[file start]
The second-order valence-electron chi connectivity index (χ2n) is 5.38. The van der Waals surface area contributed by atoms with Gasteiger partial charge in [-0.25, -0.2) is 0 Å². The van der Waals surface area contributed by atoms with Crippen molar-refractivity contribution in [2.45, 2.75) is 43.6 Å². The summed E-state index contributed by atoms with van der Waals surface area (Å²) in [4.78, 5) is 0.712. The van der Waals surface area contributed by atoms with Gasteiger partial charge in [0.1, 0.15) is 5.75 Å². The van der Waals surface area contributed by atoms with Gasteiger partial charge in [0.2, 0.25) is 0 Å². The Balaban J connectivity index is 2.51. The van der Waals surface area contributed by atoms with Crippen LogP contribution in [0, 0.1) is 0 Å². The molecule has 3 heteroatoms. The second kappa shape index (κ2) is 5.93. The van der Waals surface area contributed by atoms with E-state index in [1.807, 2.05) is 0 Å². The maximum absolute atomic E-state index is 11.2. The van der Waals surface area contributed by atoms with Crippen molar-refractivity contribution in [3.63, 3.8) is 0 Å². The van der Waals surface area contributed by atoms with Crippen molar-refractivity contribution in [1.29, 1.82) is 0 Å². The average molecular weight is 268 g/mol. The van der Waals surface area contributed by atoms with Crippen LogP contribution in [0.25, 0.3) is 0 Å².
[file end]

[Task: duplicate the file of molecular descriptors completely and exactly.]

The second-order valence-electron chi connectivity index (χ2n) is 5.38. The van der Waals surface area contributed by atoms with Gasteiger partial charge in [-0.25, -0.2) is 0 Å². The van der Waals surface area contributed by atoms with Crippen molar-refractivity contribution in [2.45, 2.75) is 43.6 Å². The summed E-state index contributed by atoms with van der Waals surface area (Å²) in [4.78, 5) is 0.712. The van der Waals surface area contributed by atoms with Gasteiger partial charge in [0.1, 0.15) is 5.75 Å². The van der Waals surface area contributed by atoms with Gasteiger partial charge in [0.2, 0.25) is 0 Å². The Balaban J connectivity index is 2.51. The van der Waals surface area contributed by atoms with Crippen LogP contribution in [0, 0.1) is 0 Å². The molecule has 3 heteroatoms. The second kappa shape index (κ2) is 5.93. The van der Waals surface area contributed by atoms with E-state index in [1.807, 2.05) is 0 Å². The maximum absolute atomic E-state index is 11.2. The van der Waals surface area contributed by atoms with Crippen molar-refractivity contribution in [3.63, 3.8) is 0 Å². The van der Waals surface area contributed by atoms with Crippen molar-refractivity contribution in [1.29, 1.82) is 0 Å². The average molecular weight is 268 g/mol. The van der Waals surface area contributed by atoms with Crippen LogP contribution in [0.25, 0.3) is 0 Å².